When I was 25, I was living life to the full. Then, literally overnight, I became ill. It was 15 April 1998, a date I will never forget, when I woke up in severe pain. I had to crawl on my elbows and knees to go to the bathroom. I had pain in all my joints – it even hurt to breathe.
After a string of appointments with doctors investigating what they thought was arthritis, a chest x-ray showed benign tumors in my lungs the size of my fist. It was then they diagnosed an autoimmune disease, Sarcoidosis.
One-in-100,000 people get Sarcoidosis, and half of them have no symptoms. However mine was a very aggressive form that affected many parts of my body, including my brain and central nervous system, but the biggest issue for me was the pain.
By September 1998 I could no longer work so I took 10 months sick leave. During this time, I had three separate periods of hospitalisation, a total of three months in hospital.
The symptoms progressed to uncontrollable muscle spasms, called myoclonic jerks, with my arms spontaneously shaking or swinging wildly, and I had limited muscle strength. By February 1999 I went into a wheelchair, and stayed in it for three months.
Later my entire nervous system became 'inflamed' leading to extreme nerve pain. I had a sensation of 'pins and needles' and felt as if my nerves were burning over my entire body.
As I could no longer manage the stairs to the apartment I shared with my partner, I moved into my mum's house, and lay in bed all day. Then I became depressed.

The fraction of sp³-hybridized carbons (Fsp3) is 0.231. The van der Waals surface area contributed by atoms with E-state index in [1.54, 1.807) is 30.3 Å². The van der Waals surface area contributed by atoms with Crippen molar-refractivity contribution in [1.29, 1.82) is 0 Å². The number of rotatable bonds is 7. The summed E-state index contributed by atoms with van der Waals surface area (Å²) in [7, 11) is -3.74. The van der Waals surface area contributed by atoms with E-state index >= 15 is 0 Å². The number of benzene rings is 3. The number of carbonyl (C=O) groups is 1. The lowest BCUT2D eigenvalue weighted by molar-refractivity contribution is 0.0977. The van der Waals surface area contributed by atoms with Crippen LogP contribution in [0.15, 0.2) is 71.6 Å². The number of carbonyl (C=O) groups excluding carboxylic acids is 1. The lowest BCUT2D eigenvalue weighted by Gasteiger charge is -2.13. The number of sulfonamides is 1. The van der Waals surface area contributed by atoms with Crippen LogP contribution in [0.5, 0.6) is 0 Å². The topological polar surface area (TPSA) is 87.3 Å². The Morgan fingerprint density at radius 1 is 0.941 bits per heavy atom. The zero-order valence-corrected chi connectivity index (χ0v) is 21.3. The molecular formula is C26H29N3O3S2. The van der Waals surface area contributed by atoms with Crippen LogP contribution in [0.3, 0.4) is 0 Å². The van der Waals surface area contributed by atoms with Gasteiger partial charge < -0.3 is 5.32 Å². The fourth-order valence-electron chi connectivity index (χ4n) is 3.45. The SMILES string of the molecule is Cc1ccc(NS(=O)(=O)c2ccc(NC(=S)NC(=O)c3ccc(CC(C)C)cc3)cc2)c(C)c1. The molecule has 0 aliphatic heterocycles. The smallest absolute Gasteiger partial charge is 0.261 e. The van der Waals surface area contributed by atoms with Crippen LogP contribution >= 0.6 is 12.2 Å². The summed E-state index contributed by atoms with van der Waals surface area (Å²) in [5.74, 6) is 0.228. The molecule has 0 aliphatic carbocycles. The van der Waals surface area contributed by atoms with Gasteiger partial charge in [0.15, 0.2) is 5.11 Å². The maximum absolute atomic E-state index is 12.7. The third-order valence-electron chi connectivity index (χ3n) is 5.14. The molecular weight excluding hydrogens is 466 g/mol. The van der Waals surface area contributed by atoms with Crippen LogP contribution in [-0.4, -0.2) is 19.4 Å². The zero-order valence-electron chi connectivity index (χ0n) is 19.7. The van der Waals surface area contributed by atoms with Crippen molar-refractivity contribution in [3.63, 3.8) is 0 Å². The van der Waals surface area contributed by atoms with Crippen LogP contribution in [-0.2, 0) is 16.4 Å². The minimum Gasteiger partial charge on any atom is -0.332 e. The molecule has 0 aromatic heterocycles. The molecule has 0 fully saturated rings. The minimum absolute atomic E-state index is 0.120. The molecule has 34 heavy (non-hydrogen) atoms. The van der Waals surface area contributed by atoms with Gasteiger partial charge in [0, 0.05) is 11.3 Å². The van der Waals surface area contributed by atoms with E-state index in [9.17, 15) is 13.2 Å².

After another admission to hospital for more pain relief, the doctors told me the disease seemed to be under control and the only thing they could do was assist with pain relief. This is when they suggested the ADAPT program.
I wasn't allowed to join the program until I was out of my wheelchair and more independent, so I started with regular counselling sessions, as well as physiotherapy, while still at home.
A few months later, I joined the ADAPT in-house program at the Royal North Shore Hospital, where I was assisted by physiotherapists, psychologists, doctors, nurses and rehabilitation staff. This was the first time I had been out of bed, in a routine, for many months!
ADAPT taught me that pain does not necessarily equal damage, and that my disease was forever, so I had to cope. This was a big change from looking for an answer.
ADAPT wasn't a miracle cure. It was hard work. I spent one month at home, practicing the strategies 24 hours a day. Within two months I was able to reduce my medication. Then, 12 months after becoming ill, I returned to work, doing two hours a day, two days per week!
In the end I managed to change the way I thought about pain, and this changed the way my body felt it. My confidence came back. Today I still feel pain every day but I don't focus on it – and I never take any pain medication.
I am now married to my partner, I have two beautiful young children, and I am a senior director within financial services, leading a large team in eight locations around the world. I feel very fortunate, and am very proud of myself for deciding not to give up!